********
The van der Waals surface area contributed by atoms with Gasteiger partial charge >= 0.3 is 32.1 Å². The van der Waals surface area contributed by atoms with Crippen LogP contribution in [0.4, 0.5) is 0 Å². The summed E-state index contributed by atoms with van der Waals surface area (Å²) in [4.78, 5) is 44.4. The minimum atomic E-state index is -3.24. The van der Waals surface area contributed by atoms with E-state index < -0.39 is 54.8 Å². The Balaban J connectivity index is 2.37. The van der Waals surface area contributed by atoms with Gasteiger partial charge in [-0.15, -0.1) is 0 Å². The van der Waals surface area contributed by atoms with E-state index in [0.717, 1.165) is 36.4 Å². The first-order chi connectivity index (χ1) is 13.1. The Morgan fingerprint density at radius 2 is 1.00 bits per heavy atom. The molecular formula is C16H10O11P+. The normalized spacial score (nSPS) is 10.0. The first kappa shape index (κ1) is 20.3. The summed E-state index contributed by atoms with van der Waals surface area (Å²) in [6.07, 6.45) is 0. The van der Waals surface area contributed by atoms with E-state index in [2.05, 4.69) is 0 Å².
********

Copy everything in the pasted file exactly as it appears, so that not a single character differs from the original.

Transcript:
The van der Waals surface area contributed by atoms with Gasteiger partial charge >= 0.3 is 32.1 Å². The van der Waals surface area contributed by atoms with Crippen LogP contribution in [0.4, 0.5) is 0 Å². The summed E-state index contributed by atoms with van der Waals surface area (Å²) in [4.78, 5) is 44.4. The minimum atomic E-state index is -3.24. The van der Waals surface area contributed by atoms with E-state index < -0.39 is 54.8 Å². The Balaban J connectivity index is 2.37. The van der Waals surface area contributed by atoms with Gasteiger partial charge in [-0.15, -0.1) is 0 Å². The van der Waals surface area contributed by atoms with E-state index in [0.717, 1.165) is 36.4 Å². The first-order chi connectivity index (χ1) is 13.1. The Morgan fingerprint density at radius 2 is 1.00 bits per heavy atom. The molecular formula is C16H10O11P+. The normalized spacial score (nSPS) is 10.0. The first kappa shape index (κ1) is 20.3. The summed E-state index contributed by atoms with van der Waals surface area (Å²) in [6.07, 6.45) is 0. The van der Waals surface area contributed by atoms with E-state index in [2.05, 4.69) is 0 Å².